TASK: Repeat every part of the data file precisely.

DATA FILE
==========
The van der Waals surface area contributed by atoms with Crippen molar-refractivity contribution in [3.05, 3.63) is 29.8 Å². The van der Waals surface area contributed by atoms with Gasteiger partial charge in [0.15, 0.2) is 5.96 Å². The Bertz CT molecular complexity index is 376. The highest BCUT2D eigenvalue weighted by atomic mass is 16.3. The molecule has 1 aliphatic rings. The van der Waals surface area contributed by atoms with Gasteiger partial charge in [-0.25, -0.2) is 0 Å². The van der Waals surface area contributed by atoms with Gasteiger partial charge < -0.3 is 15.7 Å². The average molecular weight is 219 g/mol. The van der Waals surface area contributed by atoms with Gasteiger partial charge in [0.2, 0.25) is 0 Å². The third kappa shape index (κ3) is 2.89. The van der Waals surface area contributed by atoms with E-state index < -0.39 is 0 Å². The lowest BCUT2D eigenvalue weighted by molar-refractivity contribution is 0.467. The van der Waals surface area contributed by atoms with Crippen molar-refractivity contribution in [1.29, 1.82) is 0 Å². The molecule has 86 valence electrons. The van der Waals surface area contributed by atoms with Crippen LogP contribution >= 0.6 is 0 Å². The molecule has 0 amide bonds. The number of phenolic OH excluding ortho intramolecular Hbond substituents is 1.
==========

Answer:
The van der Waals surface area contributed by atoms with Crippen molar-refractivity contribution in [3.05, 3.63) is 29.8 Å². The van der Waals surface area contributed by atoms with Gasteiger partial charge in [0.15, 0.2) is 5.96 Å². The Bertz CT molecular complexity index is 376. The highest BCUT2D eigenvalue weighted by atomic mass is 16.3. The molecule has 1 aliphatic rings. The van der Waals surface area contributed by atoms with Gasteiger partial charge in [-0.25, -0.2) is 0 Å². The van der Waals surface area contributed by atoms with Gasteiger partial charge < -0.3 is 15.7 Å². The average molecular weight is 219 g/mol. The van der Waals surface area contributed by atoms with Gasteiger partial charge in [0.2, 0.25) is 0 Å². The third kappa shape index (κ3) is 2.89. The van der Waals surface area contributed by atoms with E-state index < -0.39 is 0 Å². The lowest BCUT2D eigenvalue weighted by molar-refractivity contribution is 0.467. The van der Waals surface area contributed by atoms with Crippen molar-refractivity contribution in [1.29, 1.82) is 0 Å². The molecule has 86 valence electrons. The van der Waals surface area contributed by atoms with Crippen LogP contribution >= 0.6 is 0 Å². The molecule has 0 amide bonds. The number of phenolic OH excluding ortho intramolecular Hbond substituents is 1.